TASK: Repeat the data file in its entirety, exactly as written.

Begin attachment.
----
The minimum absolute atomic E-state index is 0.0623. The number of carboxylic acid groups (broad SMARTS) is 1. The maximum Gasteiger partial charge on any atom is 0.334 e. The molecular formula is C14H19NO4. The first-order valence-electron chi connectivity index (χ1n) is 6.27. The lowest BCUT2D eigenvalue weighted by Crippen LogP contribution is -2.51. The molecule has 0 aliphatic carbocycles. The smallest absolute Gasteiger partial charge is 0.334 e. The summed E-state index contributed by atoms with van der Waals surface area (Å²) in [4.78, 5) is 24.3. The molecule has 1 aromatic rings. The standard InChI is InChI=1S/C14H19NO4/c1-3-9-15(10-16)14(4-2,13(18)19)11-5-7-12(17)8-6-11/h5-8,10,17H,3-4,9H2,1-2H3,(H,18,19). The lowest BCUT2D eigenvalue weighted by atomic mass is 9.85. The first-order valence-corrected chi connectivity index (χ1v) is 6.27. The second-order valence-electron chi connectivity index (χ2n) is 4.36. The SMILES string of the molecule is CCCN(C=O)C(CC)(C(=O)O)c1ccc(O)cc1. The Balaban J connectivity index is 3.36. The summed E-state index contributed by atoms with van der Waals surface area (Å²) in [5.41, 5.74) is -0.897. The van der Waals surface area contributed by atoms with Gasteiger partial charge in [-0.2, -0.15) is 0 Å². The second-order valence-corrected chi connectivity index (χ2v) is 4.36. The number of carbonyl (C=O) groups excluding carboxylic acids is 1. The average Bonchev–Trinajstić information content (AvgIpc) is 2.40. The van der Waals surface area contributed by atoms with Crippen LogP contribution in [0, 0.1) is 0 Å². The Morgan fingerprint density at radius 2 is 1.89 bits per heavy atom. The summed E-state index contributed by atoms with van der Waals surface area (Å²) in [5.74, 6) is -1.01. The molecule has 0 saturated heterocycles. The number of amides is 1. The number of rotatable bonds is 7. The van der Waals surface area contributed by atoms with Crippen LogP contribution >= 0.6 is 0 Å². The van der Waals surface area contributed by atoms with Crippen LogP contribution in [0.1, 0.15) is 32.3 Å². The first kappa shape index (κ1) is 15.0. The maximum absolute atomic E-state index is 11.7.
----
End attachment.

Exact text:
The minimum absolute atomic E-state index is 0.0623. The number of carboxylic acid groups (broad SMARTS) is 1. The maximum Gasteiger partial charge on any atom is 0.334 e. The molecular formula is C14H19NO4. The first-order valence-electron chi connectivity index (χ1n) is 6.27. The lowest BCUT2D eigenvalue weighted by Crippen LogP contribution is -2.51. The molecule has 0 aliphatic carbocycles. The smallest absolute Gasteiger partial charge is 0.334 e. The summed E-state index contributed by atoms with van der Waals surface area (Å²) in [4.78, 5) is 24.3. The molecule has 1 aromatic rings. The standard InChI is InChI=1S/C14H19NO4/c1-3-9-15(10-16)14(4-2,13(18)19)11-5-7-12(17)8-6-11/h5-8,10,17H,3-4,9H2,1-2H3,(H,18,19). The lowest BCUT2D eigenvalue weighted by atomic mass is 9.85. The first-order valence-corrected chi connectivity index (χ1v) is 6.27. The second-order valence-electron chi connectivity index (χ2n) is 4.36. The SMILES string of the molecule is CCCN(C=O)C(CC)(C(=O)O)c1ccc(O)cc1. The Balaban J connectivity index is 3.36. The summed E-state index contributed by atoms with van der Waals surface area (Å²) in [5.41, 5.74) is -0.897. The van der Waals surface area contributed by atoms with Gasteiger partial charge in [-0.2, -0.15) is 0 Å². The second-order valence-corrected chi connectivity index (χ2v) is 4.36. The number of carbonyl (C=O) groups excluding carboxylic acids is 1. The average Bonchev–Trinajstić information content (AvgIpc) is 2.40. The van der Waals surface area contributed by atoms with Crippen LogP contribution in [0, 0.1) is 0 Å². The Morgan fingerprint density at radius 2 is 1.89 bits per heavy atom. The summed E-state index contributed by atoms with van der Waals surface area (Å²) in [5.74, 6) is -1.01. The molecule has 0 saturated heterocycles. The number of amides is 1. The number of rotatable bonds is 7. The van der Waals surface area contributed by atoms with Crippen LogP contribution >= 0.6 is 0 Å². The van der Waals surface area contributed by atoms with Crippen LogP contribution in [0.1, 0.15) is 32.3 Å². The first kappa shape index (κ1) is 15.0. The maximum absolute atomic E-state index is 11.7.